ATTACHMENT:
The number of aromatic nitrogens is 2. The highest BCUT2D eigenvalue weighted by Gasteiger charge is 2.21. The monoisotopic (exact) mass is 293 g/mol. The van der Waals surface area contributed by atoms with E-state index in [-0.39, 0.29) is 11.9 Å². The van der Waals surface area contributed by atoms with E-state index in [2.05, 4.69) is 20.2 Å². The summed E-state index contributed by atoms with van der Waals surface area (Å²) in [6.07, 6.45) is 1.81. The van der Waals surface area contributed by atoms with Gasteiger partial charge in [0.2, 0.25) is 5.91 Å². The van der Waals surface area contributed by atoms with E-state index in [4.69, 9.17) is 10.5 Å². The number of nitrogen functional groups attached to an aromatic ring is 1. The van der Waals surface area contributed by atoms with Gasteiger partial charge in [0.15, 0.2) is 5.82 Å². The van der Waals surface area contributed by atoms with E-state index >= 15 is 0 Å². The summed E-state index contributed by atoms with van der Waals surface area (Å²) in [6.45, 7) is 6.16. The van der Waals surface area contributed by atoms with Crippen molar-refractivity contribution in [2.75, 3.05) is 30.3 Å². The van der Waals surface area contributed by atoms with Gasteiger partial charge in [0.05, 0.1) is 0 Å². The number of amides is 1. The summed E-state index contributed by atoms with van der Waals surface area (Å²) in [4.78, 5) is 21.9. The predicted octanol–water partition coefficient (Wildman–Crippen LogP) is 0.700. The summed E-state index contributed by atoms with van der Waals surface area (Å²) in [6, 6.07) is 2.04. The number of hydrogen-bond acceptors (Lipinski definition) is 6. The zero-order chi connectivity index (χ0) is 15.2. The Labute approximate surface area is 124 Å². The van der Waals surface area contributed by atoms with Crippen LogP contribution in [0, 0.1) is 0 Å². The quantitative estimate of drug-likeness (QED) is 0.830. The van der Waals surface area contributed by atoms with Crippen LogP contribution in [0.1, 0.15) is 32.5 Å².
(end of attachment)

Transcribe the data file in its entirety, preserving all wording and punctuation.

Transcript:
The number of aromatic nitrogens is 2. The highest BCUT2D eigenvalue weighted by Gasteiger charge is 2.21. The monoisotopic (exact) mass is 293 g/mol. The van der Waals surface area contributed by atoms with E-state index in [-0.39, 0.29) is 11.9 Å². The van der Waals surface area contributed by atoms with E-state index in [2.05, 4.69) is 20.2 Å². The summed E-state index contributed by atoms with van der Waals surface area (Å²) in [6.07, 6.45) is 1.81. The van der Waals surface area contributed by atoms with Gasteiger partial charge in [0.2, 0.25) is 5.91 Å². The van der Waals surface area contributed by atoms with E-state index in [4.69, 9.17) is 10.5 Å². The number of nitrogen functional groups attached to an aromatic ring is 1. The van der Waals surface area contributed by atoms with Gasteiger partial charge in [0.15, 0.2) is 5.82 Å². The van der Waals surface area contributed by atoms with E-state index >= 15 is 0 Å². The summed E-state index contributed by atoms with van der Waals surface area (Å²) in [6.45, 7) is 6.16. The van der Waals surface area contributed by atoms with Crippen molar-refractivity contribution in [2.75, 3.05) is 30.3 Å². The van der Waals surface area contributed by atoms with Gasteiger partial charge in [0.05, 0.1) is 0 Å². The number of amides is 1. The summed E-state index contributed by atoms with van der Waals surface area (Å²) in [4.78, 5) is 21.9. The predicted octanol–water partition coefficient (Wildman–Crippen LogP) is 0.700. The summed E-state index contributed by atoms with van der Waals surface area (Å²) in [6, 6.07) is 2.04. The number of hydrogen-bond acceptors (Lipinski definition) is 6. The zero-order chi connectivity index (χ0) is 15.2. The Labute approximate surface area is 124 Å². The van der Waals surface area contributed by atoms with Crippen LogP contribution in [0, 0.1) is 0 Å². The quantitative estimate of drug-likeness (QED) is 0.830. The van der Waals surface area contributed by atoms with Crippen LogP contribution in [0.1, 0.15) is 32.5 Å².